About the project

 

Our topic

Twentieth-century analytic philosophy didn’t turn out the way it was supposed to. The early decades were given over to a frenzy of meta-philosophical debate. The systematic programs (logical atomism and positivism) that had promised a scientific way forward for philosophy from the excesses of nineteenth-century idealism quickly became popular exemplars of philosophical hubris and folly. By mid-century it had become a widespread expectation that philosophy could now comfortably settle down to patient reflection upon ordinary language and common-sense dicta. Speculative metaphysicians were personae non gratae. But these expectations were wide of the mark. By century-end speculative metaphysicians were back, making ever bolder and more surprising claims about reality; their influence spread outside the confines of metaphysics, to the philosophy of mind, the philosophy of science, the philosophy of mathematics and beyond. An Age of Metaphysical Revolution was underway. How, when, by what means, by whose hands did this shift in metaphysics’ fortunes arise?

David Lewis, at home, Princeton, 20 December 1992.

David Lewis, at home in Princeton, 20 December 1992.

The history of late twentieth-century philosophy has remained unwritten because of the proximity of events unfolding. But now is the time to write such a history. It is already evident that the American philosopher David Lewis (1941-2001) was a lightning rod through which the currents of intellectual change transformed philosophy; through him the tradition of Quine, Russell, and behind them, Hume, continues to bear an influence upon us.

But Lewis did something else extraordinary that no philosophers, or historians of philosophy, can ignore. Between 1959 and 2001 he corresponded with the most eminent philosophers of the day and he kept copies of both sides! The David Lewis Papers contains c13,000 pages of philosophical correspondence and over a dozen unpublished papers; in his letters Lewis raised the analytic style to a new level, making a major literary and intellectual impact upon how philosophy is practised today.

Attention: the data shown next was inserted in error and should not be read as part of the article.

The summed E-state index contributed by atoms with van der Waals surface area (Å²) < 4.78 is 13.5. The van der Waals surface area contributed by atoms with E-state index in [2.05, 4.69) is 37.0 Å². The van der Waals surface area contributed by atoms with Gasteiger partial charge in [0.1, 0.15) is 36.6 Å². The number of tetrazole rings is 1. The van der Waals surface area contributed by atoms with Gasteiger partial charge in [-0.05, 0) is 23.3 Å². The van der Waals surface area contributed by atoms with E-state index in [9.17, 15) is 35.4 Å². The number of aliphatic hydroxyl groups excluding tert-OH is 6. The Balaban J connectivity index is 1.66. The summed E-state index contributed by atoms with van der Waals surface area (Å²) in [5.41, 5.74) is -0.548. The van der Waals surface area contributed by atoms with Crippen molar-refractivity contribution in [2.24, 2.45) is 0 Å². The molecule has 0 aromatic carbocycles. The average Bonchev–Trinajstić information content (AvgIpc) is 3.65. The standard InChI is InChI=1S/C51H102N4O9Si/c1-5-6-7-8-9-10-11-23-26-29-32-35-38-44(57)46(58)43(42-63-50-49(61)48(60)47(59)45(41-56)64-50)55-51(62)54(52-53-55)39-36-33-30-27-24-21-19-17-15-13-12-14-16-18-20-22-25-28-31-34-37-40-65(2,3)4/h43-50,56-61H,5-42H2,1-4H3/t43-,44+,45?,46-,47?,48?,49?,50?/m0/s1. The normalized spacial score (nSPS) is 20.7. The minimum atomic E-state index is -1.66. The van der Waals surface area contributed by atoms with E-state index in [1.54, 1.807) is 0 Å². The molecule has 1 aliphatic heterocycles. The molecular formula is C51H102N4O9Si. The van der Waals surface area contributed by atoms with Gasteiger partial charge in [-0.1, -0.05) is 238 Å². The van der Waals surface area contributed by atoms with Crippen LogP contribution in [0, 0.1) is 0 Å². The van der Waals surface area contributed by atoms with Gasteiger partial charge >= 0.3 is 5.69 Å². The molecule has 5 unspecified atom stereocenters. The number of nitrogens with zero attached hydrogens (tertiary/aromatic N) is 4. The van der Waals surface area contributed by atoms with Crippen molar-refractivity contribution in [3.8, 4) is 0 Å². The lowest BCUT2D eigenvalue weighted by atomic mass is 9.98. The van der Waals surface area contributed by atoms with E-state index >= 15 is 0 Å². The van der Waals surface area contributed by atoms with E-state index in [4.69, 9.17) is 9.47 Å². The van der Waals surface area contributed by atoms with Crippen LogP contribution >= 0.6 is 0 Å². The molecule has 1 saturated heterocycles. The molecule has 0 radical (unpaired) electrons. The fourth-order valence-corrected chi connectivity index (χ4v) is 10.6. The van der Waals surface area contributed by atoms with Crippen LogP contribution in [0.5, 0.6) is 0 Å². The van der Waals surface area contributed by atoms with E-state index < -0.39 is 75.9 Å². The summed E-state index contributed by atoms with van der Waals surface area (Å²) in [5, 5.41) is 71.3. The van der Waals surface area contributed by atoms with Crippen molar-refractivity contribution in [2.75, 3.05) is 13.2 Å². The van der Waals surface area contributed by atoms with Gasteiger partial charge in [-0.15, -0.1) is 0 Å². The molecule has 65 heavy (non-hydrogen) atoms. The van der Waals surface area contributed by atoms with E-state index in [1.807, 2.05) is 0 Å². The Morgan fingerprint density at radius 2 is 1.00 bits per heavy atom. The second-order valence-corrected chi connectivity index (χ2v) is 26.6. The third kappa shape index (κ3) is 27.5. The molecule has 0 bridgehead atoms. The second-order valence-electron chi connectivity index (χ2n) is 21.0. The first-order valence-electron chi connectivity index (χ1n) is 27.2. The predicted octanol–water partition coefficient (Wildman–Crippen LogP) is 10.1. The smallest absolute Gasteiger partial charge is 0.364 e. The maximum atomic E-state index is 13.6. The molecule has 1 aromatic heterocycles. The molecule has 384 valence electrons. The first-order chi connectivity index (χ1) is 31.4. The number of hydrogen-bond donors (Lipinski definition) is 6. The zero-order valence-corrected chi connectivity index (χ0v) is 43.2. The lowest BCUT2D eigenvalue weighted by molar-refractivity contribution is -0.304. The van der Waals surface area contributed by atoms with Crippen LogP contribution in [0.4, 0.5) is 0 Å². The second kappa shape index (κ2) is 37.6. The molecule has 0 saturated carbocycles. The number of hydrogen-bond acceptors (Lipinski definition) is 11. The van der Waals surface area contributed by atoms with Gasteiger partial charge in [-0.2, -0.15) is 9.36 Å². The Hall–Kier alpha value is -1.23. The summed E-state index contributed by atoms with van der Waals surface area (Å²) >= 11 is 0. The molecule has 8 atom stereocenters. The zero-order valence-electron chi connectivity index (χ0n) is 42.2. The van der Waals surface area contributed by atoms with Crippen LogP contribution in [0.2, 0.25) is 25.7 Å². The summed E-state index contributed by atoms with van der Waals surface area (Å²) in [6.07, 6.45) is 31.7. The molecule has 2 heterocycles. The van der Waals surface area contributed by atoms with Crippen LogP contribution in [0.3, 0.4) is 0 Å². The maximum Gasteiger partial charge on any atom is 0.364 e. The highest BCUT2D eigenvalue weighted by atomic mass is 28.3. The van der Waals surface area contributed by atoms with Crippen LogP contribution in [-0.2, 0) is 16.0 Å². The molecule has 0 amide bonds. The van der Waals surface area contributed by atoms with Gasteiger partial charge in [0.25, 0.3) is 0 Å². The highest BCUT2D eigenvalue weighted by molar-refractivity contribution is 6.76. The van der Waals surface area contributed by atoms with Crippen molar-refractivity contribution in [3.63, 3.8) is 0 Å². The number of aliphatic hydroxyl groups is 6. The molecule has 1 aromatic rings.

The David Lewis Papers is an intimate record of history in the process of its making: how Lewis influenced, and was influenced by a global network of philosophers to bring about the Age of Metaphysical Revolution.

 

What will the project involve?

Thanks to the extraordinary generosity of Steffi Lewis the David Lewis Papers is now housed in the Princeton University Library.

  • Princeton University Library: The David Lewis Papers

    published-papers-archive

    David Lewis’ folders of his various publications, now located in the Princeton University Library.

We’ll be publishing two volumes of edited letters, a collection of Lewis’ unpublished papers, and a volume on the philosophy of time travel, based on Lewis’ Gavin David Young Lectures at the University of Adelaide, July 1971. (Lewis originally intended to work these lectures into a ‘semi-popular’ book, but never found the time; instead he condensed them into ‘The Paradoxes of Time Travel’.)

We will also be co-authoring a monograph on Lewis and his significance for the metaphysical revolution in late twentieth-century philosophy.

We will be running various workshops and an end-of-project conference. For these, we’re going to be trying out various different brands of virtual conferencing software so that people can participate without having to travel to the UK. This is in line with the environmental sustainability component of the project.